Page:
New Delhi, December 25
India's civil nuclear liability law doesn't seem to stop haunting its atomic sector, with US major GE Hitachi Nuclear Energy voicing concern over the absence of a "sustainable regulatory environment" and seeking more "clarity" before entering into a partnership with the Indian side.
While Indian officials do admit that there has been a "lukewarm" response by GE, they played down its concerns saying the company does not have a reference plant, a pre-requisite to go ahead with the project. GE Hitachi Nuclear Energy, one of the two US companies, is supposed to build six reactors in India.
When contacted, Banmali Agrawala, President and CEO for GE South Asia, said: "GE Hitachi Nuclear Energy believes the path forward requires a sustainable regulatory environment, which would include a nuclear liability law that channels liability to plant operators consistent with global best practices”.
"We continue to have a strong interest in providing our technology to India for the eventual construction of multiple ESBWRs (Economic Simplified Boiling Water Reactor)."
However, Agrawala asserted that though Indian Government has taken several steps, including establishing a Nuclear Insurance Pool, to address the concerns, the law required more "clarity".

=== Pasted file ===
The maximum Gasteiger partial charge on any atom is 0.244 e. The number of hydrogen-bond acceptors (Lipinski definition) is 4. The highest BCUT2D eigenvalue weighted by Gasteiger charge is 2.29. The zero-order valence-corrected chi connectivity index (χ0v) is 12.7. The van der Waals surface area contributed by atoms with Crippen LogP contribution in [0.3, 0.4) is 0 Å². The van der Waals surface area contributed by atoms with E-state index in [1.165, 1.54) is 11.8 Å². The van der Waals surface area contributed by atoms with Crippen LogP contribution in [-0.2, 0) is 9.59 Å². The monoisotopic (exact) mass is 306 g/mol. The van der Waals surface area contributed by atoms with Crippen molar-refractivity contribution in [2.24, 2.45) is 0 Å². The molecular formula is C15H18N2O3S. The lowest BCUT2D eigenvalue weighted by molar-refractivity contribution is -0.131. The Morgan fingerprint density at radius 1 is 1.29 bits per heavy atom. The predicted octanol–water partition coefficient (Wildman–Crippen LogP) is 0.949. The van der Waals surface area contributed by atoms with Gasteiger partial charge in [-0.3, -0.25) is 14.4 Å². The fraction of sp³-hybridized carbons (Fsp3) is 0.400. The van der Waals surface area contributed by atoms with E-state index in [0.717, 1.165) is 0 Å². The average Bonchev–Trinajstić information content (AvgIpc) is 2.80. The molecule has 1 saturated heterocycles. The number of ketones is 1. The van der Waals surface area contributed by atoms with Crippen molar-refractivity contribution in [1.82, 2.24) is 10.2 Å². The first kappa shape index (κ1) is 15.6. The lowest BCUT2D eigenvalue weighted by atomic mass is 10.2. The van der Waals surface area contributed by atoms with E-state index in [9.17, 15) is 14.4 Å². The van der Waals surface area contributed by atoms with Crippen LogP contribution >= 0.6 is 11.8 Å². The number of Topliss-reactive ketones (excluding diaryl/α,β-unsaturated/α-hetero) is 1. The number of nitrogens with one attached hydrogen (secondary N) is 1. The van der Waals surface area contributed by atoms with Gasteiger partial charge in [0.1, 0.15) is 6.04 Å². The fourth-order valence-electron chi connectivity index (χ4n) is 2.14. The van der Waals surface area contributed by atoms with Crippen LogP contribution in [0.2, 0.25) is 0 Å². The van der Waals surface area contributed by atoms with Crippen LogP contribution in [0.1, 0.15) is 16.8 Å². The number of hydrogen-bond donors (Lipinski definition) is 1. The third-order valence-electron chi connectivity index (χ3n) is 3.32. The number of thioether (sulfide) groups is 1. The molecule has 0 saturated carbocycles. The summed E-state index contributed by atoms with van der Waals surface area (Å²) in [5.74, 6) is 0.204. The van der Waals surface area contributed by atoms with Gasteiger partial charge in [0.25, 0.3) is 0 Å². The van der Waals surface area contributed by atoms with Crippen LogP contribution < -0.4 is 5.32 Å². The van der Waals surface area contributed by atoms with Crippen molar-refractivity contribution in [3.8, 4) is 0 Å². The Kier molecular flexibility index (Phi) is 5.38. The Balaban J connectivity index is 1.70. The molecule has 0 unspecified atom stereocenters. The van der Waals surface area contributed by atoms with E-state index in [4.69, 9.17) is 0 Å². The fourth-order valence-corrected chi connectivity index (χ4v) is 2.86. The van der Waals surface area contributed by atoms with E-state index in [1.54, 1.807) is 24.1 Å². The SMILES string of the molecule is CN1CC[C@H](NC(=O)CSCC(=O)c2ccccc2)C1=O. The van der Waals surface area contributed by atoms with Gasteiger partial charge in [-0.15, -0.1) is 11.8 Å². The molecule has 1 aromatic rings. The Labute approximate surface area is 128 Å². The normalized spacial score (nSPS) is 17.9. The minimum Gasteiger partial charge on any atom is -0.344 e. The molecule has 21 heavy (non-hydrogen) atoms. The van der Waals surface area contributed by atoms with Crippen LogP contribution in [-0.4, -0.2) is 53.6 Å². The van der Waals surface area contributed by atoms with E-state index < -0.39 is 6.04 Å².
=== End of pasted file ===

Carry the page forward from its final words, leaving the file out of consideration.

"After all it is the law that prevails and not the clarification (referring to the FAQs)," he said.
The Civil Liability Nuclear Damage Act (CNLD), 2010, was passed by Parliament two years after the historic civil nuclear cooperation agreement between the US and India.
Foreign suppliers have voiced concerns about the Right to Recourse under the Act, which they feel is "ambiguous".
However, Indian officials said the GE was raising concerns as it did not have a reference plant, without which it could not go ahead with the setting up reactors in the country.
"They (GE) should furnish a reference plant by the time negotiations are sealed," a senior government official said.
Department of Atomic Energy has also asked other foreign collaborators like the French company EDF and US' WestingHouse to provide them with information on their reference plant, he said.
Following the concerns raised by foreign suppliers, India also ratified Convention of Supplementary Compensation for Nuclear Damage, marking an important step in addressing matters related to civil nuclear liabilities earlier this year.
India has been, to a large extent, able to address the concerns of the French and the Russian companies but some others like GE still insist that a strong and sustainable regulatory mechanism was required to move forward.
As per the information on GE-Hitachi's website, in 2015, DTE Energy received the first-ever ESBWR-based combined construction and operating license from the US Nuclear Regulatory Commission (NRC).
"Dominion Virginia Power has also selected the ESBWR as its technology of choice for a potential third reactor at the North Anna site," the website states. However, there is no operational reference plant. — PTI
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